Descubriendo la biodiversidad de parásitos en los Trópicos: Un marco de referencia basado en modelos de nicho ecológico de múltiples especies hospedadoras

Diego Santiago, Octavio Rafael Rojas-Soto


The current threats to biodiversity imposed by human activities highlights the need to focus efforts not only in conserving what we already know, but also in the discovery of new species, particularly of poorly known but ecologically important groups such as parasites and underground fauna. Focusing on parasites, we must consider that their hosts represent their entire habitat, that most host species are infected by more than one parasite species, and that many studies have shown that some host traits (e.g., host body size, geographic range) and host diversity in general are positively correlated with parasite diversity. Thus, host diversity can be a surrogate for parasite diversity, where we would always expect higher parasite species richness than host species richness. Here, we propose a framework using multi-host-species ecological niche models – i.e., stacked species distribution models – or alternatively, the use of host joint species distribution models to guide parasite biodiversity discovery studies. We suggest then to focusing biodiversity surveys on areas with high host species richness and endemicity, which will help making use of limited economic resources because it will concentrate field surveys in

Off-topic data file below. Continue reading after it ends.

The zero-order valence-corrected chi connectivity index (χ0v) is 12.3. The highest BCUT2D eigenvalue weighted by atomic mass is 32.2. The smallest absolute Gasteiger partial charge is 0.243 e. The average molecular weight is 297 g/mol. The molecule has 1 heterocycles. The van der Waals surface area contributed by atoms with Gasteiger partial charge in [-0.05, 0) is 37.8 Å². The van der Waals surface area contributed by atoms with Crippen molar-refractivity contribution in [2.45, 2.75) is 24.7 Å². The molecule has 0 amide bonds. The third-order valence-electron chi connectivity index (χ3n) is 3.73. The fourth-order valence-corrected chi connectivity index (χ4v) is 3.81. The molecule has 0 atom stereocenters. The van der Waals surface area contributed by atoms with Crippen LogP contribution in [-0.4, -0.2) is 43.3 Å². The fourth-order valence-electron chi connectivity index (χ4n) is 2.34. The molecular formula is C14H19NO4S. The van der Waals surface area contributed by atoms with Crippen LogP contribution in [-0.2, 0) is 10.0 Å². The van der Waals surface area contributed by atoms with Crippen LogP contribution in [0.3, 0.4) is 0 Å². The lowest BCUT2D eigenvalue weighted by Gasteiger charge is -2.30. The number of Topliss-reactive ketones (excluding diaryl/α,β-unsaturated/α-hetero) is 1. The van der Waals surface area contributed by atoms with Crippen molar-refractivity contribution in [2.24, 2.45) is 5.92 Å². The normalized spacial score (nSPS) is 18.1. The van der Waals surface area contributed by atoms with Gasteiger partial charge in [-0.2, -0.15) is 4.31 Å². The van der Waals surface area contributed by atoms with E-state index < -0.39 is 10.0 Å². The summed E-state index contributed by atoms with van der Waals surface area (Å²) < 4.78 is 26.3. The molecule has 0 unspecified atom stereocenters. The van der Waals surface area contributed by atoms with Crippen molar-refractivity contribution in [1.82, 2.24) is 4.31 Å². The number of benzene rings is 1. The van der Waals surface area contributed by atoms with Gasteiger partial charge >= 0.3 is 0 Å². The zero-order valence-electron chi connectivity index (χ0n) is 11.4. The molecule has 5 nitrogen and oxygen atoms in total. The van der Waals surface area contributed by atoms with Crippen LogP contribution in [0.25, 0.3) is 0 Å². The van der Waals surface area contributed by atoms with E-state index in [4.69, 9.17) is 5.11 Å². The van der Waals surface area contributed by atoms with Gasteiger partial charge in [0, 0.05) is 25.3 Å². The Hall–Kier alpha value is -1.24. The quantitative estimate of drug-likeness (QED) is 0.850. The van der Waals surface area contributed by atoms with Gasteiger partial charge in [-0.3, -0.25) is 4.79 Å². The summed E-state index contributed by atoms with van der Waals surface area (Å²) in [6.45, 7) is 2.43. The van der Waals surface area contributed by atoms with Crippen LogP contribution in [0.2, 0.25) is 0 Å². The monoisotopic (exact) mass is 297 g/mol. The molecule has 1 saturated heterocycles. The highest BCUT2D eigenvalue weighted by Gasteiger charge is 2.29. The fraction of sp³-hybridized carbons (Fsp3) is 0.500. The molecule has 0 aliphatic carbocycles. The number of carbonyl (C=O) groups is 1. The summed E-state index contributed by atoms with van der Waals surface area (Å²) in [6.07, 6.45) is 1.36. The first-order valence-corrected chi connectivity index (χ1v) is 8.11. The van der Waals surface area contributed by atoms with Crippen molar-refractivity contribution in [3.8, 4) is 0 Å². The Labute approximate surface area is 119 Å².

areas with a higher likelihood of parasite discovery (e.g., host diversity hotspots that provide larger habitat heterogeneity for parasites).

Palabras clave

biotic interactions, ecological niche, host communities, parasite assemblages, vector-borne diseases

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